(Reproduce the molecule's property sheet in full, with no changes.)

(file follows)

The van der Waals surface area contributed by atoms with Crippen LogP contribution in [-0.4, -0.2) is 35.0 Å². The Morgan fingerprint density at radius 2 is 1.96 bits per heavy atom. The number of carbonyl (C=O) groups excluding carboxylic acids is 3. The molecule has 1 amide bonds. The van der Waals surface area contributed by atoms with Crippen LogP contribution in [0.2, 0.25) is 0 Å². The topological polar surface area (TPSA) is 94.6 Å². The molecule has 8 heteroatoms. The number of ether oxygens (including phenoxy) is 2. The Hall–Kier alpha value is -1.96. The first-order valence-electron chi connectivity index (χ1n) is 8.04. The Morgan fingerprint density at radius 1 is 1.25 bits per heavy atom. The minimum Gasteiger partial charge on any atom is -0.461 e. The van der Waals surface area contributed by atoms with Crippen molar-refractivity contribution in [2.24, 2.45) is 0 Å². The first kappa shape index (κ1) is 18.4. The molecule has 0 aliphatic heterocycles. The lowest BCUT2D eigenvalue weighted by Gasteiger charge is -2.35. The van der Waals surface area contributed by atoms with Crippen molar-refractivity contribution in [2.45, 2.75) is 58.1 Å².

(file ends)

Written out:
The van der Waals surface area contributed by atoms with Crippen LogP contribution in [-0.4, -0.2) is 35.0 Å². The Morgan fingerprint density at radius 2 is 1.96 bits per heavy atom. The number of carbonyl (C=O) groups excluding carboxylic acids is 3. The molecule has 1 amide bonds. The van der Waals surface area contributed by atoms with Crippen LogP contribution in [0.2, 0.25) is 0 Å². The topological polar surface area (TPSA) is 94.6 Å². The molecule has 8 heteroatoms. The number of ether oxygens (including phenoxy) is 2. The Hall–Kier alpha value is -1.96. The first-order valence-electron chi connectivity index (χ1n) is 8.04. The Morgan fingerprint density at radius 1 is 1.25 bits per heavy atom. The minimum Gasteiger partial charge on any atom is -0.461 e. The van der Waals surface area contributed by atoms with Crippen molar-refractivity contribution in [2.24, 2.45) is 0 Å². The first kappa shape index (κ1) is 18.4. The molecule has 0 aliphatic heterocycles. The lowest BCUT2D eigenvalue weighted by Gasteiger charge is -2.35. The van der Waals surface area contributed by atoms with Crippen molar-refractivity contribution in [2.45, 2.75) is 58.1 Å².